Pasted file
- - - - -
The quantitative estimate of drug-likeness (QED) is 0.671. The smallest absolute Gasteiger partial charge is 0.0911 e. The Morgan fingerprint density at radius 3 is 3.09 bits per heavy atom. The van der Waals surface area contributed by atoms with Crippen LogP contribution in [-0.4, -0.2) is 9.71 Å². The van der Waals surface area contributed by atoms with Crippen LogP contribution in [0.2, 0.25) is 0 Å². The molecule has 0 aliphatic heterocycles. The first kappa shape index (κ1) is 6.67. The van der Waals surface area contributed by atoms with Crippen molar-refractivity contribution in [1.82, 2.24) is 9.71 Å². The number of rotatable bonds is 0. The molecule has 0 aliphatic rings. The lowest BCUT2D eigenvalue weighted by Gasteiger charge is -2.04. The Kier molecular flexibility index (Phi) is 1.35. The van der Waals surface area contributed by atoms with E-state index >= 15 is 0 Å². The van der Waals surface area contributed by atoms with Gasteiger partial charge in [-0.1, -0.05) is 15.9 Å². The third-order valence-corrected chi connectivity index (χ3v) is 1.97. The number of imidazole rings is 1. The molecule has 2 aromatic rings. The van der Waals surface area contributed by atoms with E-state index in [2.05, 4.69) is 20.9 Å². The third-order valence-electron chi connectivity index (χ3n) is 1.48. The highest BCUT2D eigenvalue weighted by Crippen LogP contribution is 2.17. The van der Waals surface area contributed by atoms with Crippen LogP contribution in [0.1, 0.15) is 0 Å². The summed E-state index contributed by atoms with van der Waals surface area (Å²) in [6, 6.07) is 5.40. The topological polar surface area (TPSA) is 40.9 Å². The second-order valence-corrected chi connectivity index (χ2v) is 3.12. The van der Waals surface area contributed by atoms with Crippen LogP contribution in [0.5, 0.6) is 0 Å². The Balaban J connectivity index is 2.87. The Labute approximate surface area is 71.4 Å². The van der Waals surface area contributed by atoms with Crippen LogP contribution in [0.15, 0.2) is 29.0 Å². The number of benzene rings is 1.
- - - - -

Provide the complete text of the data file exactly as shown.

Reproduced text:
The quantitative estimate of drug-likeness (QED) is 0.671. The smallest absolute Gasteiger partial charge is 0.0911 e. The Morgan fingerprint density at radius 3 is 3.09 bits per heavy atom. The van der Waals surface area contributed by atoms with Crippen LogP contribution in [-0.4, -0.2) is 9.71 Å². The van der Waals surface area contributed by atoms with Crippen LogP contribution in [0.2, 0.25) is 0 Å². The molecule has 0 aliphatic heterocycles. The first kappa shape index (κ1) is 6.67. The van der Waals surface area contributed by atoms with Crippen molar-refractivity contribution in [1.82, 2.24) is 9.71 Å². The number of rotatable bonds is 0. The molecule has 0 aliphatic rings. The lowest BCUT2D eigenvalue weighted by Gasteiger charge is -2.04. The Kier molecular flexibility index (Phi) is 1.35. The van der Waals surface area contributed by atoms with E-state index >= 15 is 0 Å². The van der Waals surface area contributed by atoms with Gasteiger partial charge in [-0.1, -0.05) is 15.9 Å². The third-order valence-corrected chi connectivity index (χ3v) is 1.97. The number of imidazole rings is 1. The molecule has 2 aromatic rings. The van der Waals surface area contributed by atoms with E-state index in [2.05, 4.69) is 20.9 Å². The third-order valence-electron chi connectivity index (χ3n) is 1.48. The highest BCUT2D eigenvalue weighted by Crippen LogP contribution is 2.17. The van der Waals surface area contributed by atoms with Crippen LogP contribution in [0.1, 0.15) is 0 Å². The summed E-state index contributed by atoms with van der Waals surface area (Å²) in [6, 6.07) is 5.40. The topological polar surface area (TPSA) is 40.9 Å². The second-order valence-corrected chi connectivity index (χ2v) is 3.12. The van der Waals surface area contributed by atoms with Crippen LogP contribution in [0.5, 0.6) is 0 Å². The Balaban J connectivity index is 2.87. The Labute approximate surface area is 71.4 Å². The van der Waals surface area contributed by atoms with Crippen LogP contribution in [0.15, 0.2) is 29.0 Å². The number of benzene rings is 1.